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On a hot dry day, evaporation from a lake has just enough heat transfer to balance the $1.00 \textrm{ kW/m}^2$ of incoming heat from the Sun. What mass of water evaporates in 1.00 h from each square meter? Explicitly show how you follow the steps in the Problem-Solving Strategies for the Methods of Heat Transfer.
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$1.48 \textrm{ kg}$

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# OpenStax College Physics for AP® Courses Solution, Chapter 14, Problem 49 (Problems & Exercises) (2:55)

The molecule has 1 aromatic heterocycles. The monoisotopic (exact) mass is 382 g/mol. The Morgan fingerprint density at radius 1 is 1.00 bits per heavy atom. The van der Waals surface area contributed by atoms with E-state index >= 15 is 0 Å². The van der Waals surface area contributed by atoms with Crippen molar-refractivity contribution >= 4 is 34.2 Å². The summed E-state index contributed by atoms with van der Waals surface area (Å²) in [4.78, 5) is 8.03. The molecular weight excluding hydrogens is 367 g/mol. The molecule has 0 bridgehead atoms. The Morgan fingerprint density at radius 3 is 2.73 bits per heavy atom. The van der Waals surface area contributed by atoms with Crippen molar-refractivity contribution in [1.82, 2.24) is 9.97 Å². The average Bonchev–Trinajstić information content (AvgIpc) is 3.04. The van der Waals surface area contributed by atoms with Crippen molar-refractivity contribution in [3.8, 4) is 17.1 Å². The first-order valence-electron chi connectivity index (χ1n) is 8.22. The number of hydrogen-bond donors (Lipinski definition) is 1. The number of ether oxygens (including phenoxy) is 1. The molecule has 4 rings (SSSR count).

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This is College Physics Answers with Shaun Dychko. So, a lake is receiving 1 times 10 to the 3 watts in every square meter from the sun so that’s the rate at which energy is being deposited in the lake for every square meter, that’s sometimes called the flux and we are going to consider 1 square meter of that lake and we are asked to figure out how much water evaporates in order to compensate for this rate of energy being received. So, when the water evaporates, it's going to be taking away some of the energy due to the latent heat of vaporization of that water. So, latent heat of vaporization for water at 37 degree Celsius is 2430 times 10 to the 3 joules per kilogram. This is not the value that you will find in your data table because the data table has the latent heat of vaporization at the temperature of boiling for the material. So, this latent heat of vaporization is temperature dependent and the phase change does happen at temperatures below boiling and we call this evaporation instead of boiling. So, we have the power or the rate at which the heat is being transformed or moving is the amount of heat divided by time and we will solve this for Q by multiplying both sides by t and so Q is power times time and Q is also mass times the latent heat of vaporization and this is the amount of mass that is evaporating and the power that we are concerned with is the flux which is the power per area multiplied by the area of interest which we are told is only 1 square meter so this is 1 times 10 to the 3 watts that we have to dissipate through evaporation. Since, Q equals power times time and Q is also mass times latent heat of vaporization, we can equate these two things and substitute m L v in place of Q here which I have drawn in red and then we will divide both sides by L v and we solve for the mass. So, that’s 1 kilowatt or 1 times 10 to the 3 watts multiplied by the time of 3600 seconds and this is because we are told, you know, how much evaporation occurs over a period of 1 hour and so that’s 3600 seconds in an hour and we divide by the latent heat of vaporization for water at 37 degrees Celsius and we get 1.48 kilograms is the mass that has to evaporate in order to dissipate the amount of energy being received from the sun.